In the end, all that really matters is the music.
Phillip Phillips won American Idol. That honor gave him a free ride in getting an album released, and a boatload of clout in the commercial radio airplay department. It does not however, create a respectable release. That, of course, he needed to do on his own.
The World from the Side of the Moon offers a nice sampling of where Phillips comes from and where he intends to go. Starting with some nice guitar pickin’, the opening track “Man on the Moon,” was written by the artist and features Phillips with a heavy Dave Matthews influence, breathing a good amount of interest into the song, both vocally and lyrically.
The initial single release “Home” has been making the rounds on commercial radio. With its feel good message, “Home” is well-produced, although a bit heavy on the background arrangements. Used in the Summer Olympics almost as an anthem, the familiarity of the song instantly makes it enjoyable.
Phillip Phillip’s Man on the Moon
“Gone, Gone, Gone” is next, and it too has a chorus which offers up an anthem feel, complete with the crowd singing along. As the third song on the album, you start getting the feeling it’s a single based CD, then “Hold On” starts to play and you can hear the hit list take a breather. Another song written solo by Phillips, it’s a bit more introspective, and while it showcases his guitar, vocally it’s not real fulfilling. For an album centered on his acoustic guitar, at times, the heavy strings and electronics seem somewhat unnecessary and overpowering.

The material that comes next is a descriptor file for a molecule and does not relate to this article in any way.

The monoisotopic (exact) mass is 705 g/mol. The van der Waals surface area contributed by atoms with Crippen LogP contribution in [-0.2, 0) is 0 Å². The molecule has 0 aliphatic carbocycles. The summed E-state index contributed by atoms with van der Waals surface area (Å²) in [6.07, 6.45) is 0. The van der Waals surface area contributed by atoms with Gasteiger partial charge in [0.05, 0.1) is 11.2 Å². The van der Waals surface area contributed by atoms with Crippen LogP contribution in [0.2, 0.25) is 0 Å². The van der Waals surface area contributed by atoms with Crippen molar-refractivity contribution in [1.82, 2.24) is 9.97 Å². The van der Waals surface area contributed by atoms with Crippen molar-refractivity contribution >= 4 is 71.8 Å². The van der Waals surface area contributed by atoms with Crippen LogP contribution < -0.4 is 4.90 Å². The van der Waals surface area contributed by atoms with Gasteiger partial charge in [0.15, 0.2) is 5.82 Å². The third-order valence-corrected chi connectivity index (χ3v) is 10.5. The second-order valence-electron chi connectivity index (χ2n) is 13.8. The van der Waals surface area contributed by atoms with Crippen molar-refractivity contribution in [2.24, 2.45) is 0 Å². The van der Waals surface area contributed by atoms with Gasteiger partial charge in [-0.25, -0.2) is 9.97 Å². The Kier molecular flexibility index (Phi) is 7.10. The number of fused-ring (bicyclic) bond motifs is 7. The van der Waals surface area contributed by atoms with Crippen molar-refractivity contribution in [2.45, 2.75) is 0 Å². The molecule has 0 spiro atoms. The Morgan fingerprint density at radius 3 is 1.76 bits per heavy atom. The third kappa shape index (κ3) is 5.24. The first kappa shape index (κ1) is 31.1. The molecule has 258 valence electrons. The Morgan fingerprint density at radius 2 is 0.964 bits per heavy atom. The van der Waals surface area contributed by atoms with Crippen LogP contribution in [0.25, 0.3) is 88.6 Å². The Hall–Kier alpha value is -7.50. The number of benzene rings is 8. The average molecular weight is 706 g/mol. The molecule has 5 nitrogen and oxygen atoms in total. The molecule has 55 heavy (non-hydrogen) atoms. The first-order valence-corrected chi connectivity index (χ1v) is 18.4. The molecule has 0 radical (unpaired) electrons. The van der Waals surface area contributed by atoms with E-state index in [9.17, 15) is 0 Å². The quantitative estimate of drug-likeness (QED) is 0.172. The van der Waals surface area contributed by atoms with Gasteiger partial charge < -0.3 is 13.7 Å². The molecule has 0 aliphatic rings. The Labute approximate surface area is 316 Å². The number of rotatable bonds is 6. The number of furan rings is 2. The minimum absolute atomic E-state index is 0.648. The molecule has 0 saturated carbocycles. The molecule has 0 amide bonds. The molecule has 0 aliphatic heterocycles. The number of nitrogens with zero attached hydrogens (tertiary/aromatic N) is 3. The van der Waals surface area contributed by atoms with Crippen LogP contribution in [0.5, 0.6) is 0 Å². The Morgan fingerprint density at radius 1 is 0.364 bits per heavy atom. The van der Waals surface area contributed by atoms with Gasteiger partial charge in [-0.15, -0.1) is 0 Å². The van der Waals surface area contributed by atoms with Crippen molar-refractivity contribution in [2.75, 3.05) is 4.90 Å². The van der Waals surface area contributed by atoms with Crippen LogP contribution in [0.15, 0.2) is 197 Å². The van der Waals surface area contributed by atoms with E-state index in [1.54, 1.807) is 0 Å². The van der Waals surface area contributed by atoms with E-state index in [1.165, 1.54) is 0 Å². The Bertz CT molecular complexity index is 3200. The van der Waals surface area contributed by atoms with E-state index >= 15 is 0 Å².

Adding a little funk to the mix, “Get Up, Get Down” gets back into the potential hit list. Fast paced, the addition of the horns raises the tune from well done to so fun. A good comeback song after the lackluster “Tell Me a Story,” which adds little but time to the album.
The next five songs are pleasant but none is outstanding. Each has something, a hook, some guitar work or interesting lyrics, to make them decent, but take your pick and at least three could have been omitted on this lengthy release. “So Easy” ends the standard album release. It’s a likeable tune that will probably get a good amount of airplay before too long.
The deluxe CD offers three bonus tracks. “Hazel,” an acoustic, stripped down tune which could easily have replaced one of the five non-descript songs in the middle of the album. The next bonus cut is Chris Isaak’s “Wicked Games.” While just like a medical oath, the first rule in covering a song should be to “do no harm.” While Phillips version has a few interesting moments, it comes across whinier than the haunting vocal of the Isaak original, and offers no real improvement. The last track is a live version of “Home.” Unless the reasoning behind offering this track was to showcase his live show not being much different from his studio work, there seems to be no real reason for its inclusion.
For a debut release, it’s a good one. Phillips natural vocal range is on the raspy side, but not gravelly enough where you want him to clear his throat. His guitar work is interesting and well done. Parts of the album have a little too much production; whether that route was taken to retain the American Idol fans used to a big sound, is only a guess. With the bonus cuts, it runs long. Regular release is 45:10 plus another 11:18 for the add-ons. Phillips has talent and the album is an easy listen. Taken on its own, with no pre-conceived American Idol direction, The World from the Side of the Moon – while not blockbuster – is still better than middle-of-the-road. It’s definitely worth a listen or two.
Written by Kath Galasso
OurVinyl | Contributor